I keep many anniversaries, both silly and serious. Beyond the obvious ones, like my wedding anniversary and family birthdays, I always celebrate the anniversary of my driver's license. It was easily one of the best days of my life. I wanted to drive ever since I could remember and knew by heart the driveline and engine specifications of every Detroit Muscle Car available in the 60s. In fact, this coming December 19th I will celebrate the 40th anniversary of my driver's license in Iraq. Maybe I'll get two pieces of cake in the DFAC here on that day.
Today is the 2nd Anniversary of the day I broke my neck, and a lot of other stuff: I cracked the first two vertebra in my neck, smashed the 7th, broke four ribs and my collarbone and shoulder blade on the right side and my nose. It all happened in about a second when I flipped and crashed in a downhill race at 50mph on Turkey Hill in Lancaster County PA.
I don't remember the accident or more than two minutes of the following two days, but that accident almost kept me from being here in Tallil, Iraq, writing this post. Of course, you might wonder in the other direction "How did they let him in the Army?" since I re-enlisted (after being a civilian for 23 years) three months later on August 16, 2007. The short answer is: I hang around with academics enough to know that I should always answer the question I am being asked--and nothing more.
The Thursday before Easter 2007, in late March, I called a recruiter and started the enlistment process. By late April I had passed the physical and other tests and was just waiting for an age waiver--I was one year too old to enlist even with 11 years of prior service. As it turned out, I did not get that waiver until July 13. So on April 28, I was set to enlist and just waiting for paperwork. On May 9th I was being MedEvaced from the crash site to Lancaster General Hospital where Dr. William T. Monacci happened to be the neurosurgeon on duty in the trauma center.
Dr. Monacci had just come to Lancaster. He is also a colonel in the Army Reserve. His last practice was in Baghdad, so he had a lot of recent, relevant experience. The next day he and his team replaced my smashed 7th vertebra with a bone from a cadaver then bolted it to the vertebra on either side with a titanium plate. I could have been a paraplegic or worse. As it was, I was up and walking in a neck and chest brace five days later and out of the hospital in eight days.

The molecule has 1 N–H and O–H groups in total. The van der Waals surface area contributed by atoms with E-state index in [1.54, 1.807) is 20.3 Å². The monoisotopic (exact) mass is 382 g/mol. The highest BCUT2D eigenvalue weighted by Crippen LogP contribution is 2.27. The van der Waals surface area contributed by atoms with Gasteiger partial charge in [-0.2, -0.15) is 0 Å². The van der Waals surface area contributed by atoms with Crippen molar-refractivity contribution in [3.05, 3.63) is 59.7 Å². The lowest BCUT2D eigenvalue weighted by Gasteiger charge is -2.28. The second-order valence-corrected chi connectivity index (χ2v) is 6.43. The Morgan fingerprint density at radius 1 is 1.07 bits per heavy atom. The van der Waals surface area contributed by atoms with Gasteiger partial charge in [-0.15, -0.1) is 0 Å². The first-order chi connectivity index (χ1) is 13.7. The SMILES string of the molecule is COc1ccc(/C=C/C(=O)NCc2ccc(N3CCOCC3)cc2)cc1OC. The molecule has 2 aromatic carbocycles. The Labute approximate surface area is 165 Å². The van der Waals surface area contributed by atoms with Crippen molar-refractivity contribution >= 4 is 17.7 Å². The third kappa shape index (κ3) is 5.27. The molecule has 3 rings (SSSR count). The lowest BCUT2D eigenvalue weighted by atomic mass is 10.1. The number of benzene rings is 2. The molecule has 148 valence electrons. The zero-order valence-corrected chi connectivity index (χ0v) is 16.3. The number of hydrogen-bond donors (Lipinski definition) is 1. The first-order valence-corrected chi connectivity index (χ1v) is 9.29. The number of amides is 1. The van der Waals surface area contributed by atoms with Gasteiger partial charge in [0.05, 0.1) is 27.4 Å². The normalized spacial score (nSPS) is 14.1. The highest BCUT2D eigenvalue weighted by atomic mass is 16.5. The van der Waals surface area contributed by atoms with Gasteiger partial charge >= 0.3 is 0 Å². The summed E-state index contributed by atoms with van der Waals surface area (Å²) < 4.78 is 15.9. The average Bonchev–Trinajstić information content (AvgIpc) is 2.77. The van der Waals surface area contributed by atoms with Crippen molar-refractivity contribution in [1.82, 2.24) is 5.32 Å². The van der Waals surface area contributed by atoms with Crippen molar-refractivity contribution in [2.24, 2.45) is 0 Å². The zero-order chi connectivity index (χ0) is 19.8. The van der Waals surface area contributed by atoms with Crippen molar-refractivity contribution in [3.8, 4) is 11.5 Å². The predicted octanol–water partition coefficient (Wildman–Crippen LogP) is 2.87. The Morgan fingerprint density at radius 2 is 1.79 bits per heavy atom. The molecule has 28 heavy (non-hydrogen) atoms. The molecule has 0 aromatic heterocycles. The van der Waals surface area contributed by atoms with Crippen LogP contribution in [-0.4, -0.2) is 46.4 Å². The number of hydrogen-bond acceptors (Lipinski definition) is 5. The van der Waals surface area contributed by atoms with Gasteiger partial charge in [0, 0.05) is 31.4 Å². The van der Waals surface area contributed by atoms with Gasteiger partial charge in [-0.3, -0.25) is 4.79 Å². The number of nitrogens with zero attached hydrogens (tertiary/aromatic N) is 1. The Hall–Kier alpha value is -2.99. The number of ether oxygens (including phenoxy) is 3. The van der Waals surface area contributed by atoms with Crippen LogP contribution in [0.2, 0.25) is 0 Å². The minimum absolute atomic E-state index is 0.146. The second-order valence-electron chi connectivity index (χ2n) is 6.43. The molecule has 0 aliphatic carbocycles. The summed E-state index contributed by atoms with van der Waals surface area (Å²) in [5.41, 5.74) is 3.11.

Of course, I was worried this was the end of joining the Army. But I passed the physical and I did not yet have the waiver. The recruiter said there was nothing to do but wait, so I did. I walked at least three miles per day (to the Starbucks at Stonemill Plaza in Lancaster among other places) and started doing zero-weight exercises at the gym to keep loose.
In July the waiver came through. I was supposed to get the neck brace off during the first two weeks in August, so I told him I would enlist on August 16. I did. I felt fine. No one asked me if I had broken my neck recently, so I had no question to answer.
The following spring, May 2008, we were getting prepared to go to Iraq. I listened to the medical briefing as carefully as I would listen to a prize drawing. At one point the earnest young private giving the briefing said, "If you have enlisted in the last year and there have been no changes in your health SINCE YOUR ENLISTMENT write NONE on the block at the bottom of the form." So I did. Nothing had changed since I enlisted in August 2007.
Then a doctor interviewed us. My health records looked great, tests all good. At the end of the exam the doctor asked, "Is there anything else you would like to tell me?" There was not a thing I wanted to tell him. So I said "No."
So here I am. In an ironic medical twist, I had surgery on my right shoulder on October 30, 2008, to repair a torn rotator cuff and three other ligaments. The likely cause of the ligament damage was hitting the road with my helmet and shoulder the year before, but that was not part of the diagnosis. Because that surgery caused me to miss Army training November, I was classified non-deployable until 2 days before we went to Oklahoma. But I passed the medical test and got on the plane with several hundred of my closest friends.
So that is how I got here despite breaking my neck.
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